The 2022-2023 NFL Awards Winners didn't surprise too many people, but there were a few winners who left fans scratching their heads.
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NFL Awards: Mahomes Wins MVP, Daboll Named Coach of the Year, But DPOY Leaves Fans Confused

As is tradition, at the end of each regular season, 50 sportswriters vote on who they think deserve each NFL Award. While the Awards are more for show than anything— though an incentive on some contracts— a lot of pride goes into winning these awards year-after-year. When players win Offensive or Defensive Rookie of the Year, it's likely that their next goal is Offensive or Defensive Player of the Year. Then, the next time, MVP. 

And while it doesn't often happen like that, every year, NFL fans do their best to guess who wins each award. Whether it's their favorite player of their team or just respecting a player for their greatness, winning one of the NFL Awards is an impressive feat. The awards could be seen as irrelevant by the player themselves, but it has to feel good to put in a year of hard work and be awarded as one of the best in the league. 

So, without further ado, let's see which players were successful in wooing their peers for the 2022 NFL Awards. 

AP Most Valuable Player: Patrick Mahomes, QB, Kansas City Chiefs

Kansas City Chiefs quarterback Patrick Mahomes (15) scream in pain after injuring his ankle in the first quarter of an AFC divisional playoff game between the Jacksonville Jaguars and Kansas City Chiefs

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Yeah, this was one of the more obvious winners of an award this season. There's very small doubt that anyone truly believes Patrick Mahomes didn't deserve this award.

Of the finalists, Mahomes earned 48 of the 50 possible first-place MVP votes. The only other players to get a first-place vote included Jalen Hurts and Josh Allen, both of whom receiving only one vote a piece. Mahomes finished the regular season with 5,250 yards (1st), 41 TDs (1st), 12 INTs (T-26th), and had a starting record of 14-3 (1st in AFC and AFC West).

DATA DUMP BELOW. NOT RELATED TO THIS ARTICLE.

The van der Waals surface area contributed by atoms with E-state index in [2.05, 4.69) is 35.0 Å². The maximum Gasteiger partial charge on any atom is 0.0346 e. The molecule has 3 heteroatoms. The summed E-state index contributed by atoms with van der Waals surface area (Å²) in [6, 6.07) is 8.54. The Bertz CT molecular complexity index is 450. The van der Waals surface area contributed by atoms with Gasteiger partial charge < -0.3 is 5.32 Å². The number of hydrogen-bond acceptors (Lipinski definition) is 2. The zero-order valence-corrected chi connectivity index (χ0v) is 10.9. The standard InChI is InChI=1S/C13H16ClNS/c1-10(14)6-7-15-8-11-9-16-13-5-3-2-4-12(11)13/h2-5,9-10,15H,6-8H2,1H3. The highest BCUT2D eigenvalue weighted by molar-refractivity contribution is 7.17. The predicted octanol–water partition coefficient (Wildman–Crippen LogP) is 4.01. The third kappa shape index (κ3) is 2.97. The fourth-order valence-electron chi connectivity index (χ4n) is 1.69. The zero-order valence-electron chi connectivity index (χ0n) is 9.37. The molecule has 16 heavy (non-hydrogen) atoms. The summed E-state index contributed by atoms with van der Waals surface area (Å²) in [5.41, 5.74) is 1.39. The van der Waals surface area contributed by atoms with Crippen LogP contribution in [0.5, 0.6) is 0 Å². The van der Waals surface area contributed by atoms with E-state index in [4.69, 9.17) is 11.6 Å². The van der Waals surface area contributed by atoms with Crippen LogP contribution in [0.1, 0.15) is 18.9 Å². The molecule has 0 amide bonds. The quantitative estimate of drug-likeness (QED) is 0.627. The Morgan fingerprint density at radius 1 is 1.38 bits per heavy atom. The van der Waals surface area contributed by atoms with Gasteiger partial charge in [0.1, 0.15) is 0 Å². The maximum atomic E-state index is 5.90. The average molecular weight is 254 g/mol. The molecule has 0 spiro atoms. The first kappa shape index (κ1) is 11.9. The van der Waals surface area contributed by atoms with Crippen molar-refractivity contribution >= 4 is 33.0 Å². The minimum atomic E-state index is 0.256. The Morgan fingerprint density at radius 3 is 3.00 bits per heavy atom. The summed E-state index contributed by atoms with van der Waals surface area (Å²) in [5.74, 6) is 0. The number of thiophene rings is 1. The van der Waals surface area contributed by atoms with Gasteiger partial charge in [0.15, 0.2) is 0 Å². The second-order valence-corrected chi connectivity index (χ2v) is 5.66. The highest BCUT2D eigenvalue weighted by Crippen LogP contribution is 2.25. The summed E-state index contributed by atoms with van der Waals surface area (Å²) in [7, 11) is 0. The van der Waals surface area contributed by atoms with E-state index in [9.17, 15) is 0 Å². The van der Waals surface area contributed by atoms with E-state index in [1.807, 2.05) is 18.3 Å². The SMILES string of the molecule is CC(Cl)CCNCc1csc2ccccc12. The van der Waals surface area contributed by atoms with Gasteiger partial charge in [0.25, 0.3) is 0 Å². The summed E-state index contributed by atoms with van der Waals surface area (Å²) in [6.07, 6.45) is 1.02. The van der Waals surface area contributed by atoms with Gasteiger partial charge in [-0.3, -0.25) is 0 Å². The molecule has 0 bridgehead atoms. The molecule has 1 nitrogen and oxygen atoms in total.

While win-loss record shouldn't be seen as a quarterback stat, it's hard to argue that Mahomes wasn't the reason for most of the success this team had— especially considering their lack of star power outside Travis Kelce. After losing Tyreek Hill in the off season, plenty of people wrote the Chiefs off as potentially not even winning their division. And they were wrong. Very, very wrong. 

AP Coach of the Year: Brian Daboll, New York Giants

New York Giants head coach Brian Daboll during the first quarter of the National Football League game between the New York Jets and the New York Giants

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There's a little bit more controversy over this award, as this season, there were a handful of good coaches who could've likely won this award. 

The ranking of first-place Coach of the Year votes go as follows:

  1. Brian Daboll (16 votes)
  2. Kyle Shanahan (12 votes)
  3. Sean McDermott (7 votes)
  4. Nick Sirianni (6 votes)
  5. Doug Pederson (5 votes)

There's a case for Shanahan, given he had four total quarterbacks play in a game this season, one of which being Mr. Irrelevant

That said, what Brian Daboll was able to do with the Giants is hard to argue as anything other than award-winning. The Giants, prior to this year, were 4-13, had a point-differential of -158, and had a nearly bottom-ranked offense and defense. 

This year, Daboll comes in and leads the Giants to a 9-7-1 record with a point differential of only -6, and brought the team to a middle-of-the-road team in terms of offensive and defensive ranking. Oh, and they made the playoffs for the first time since 2016.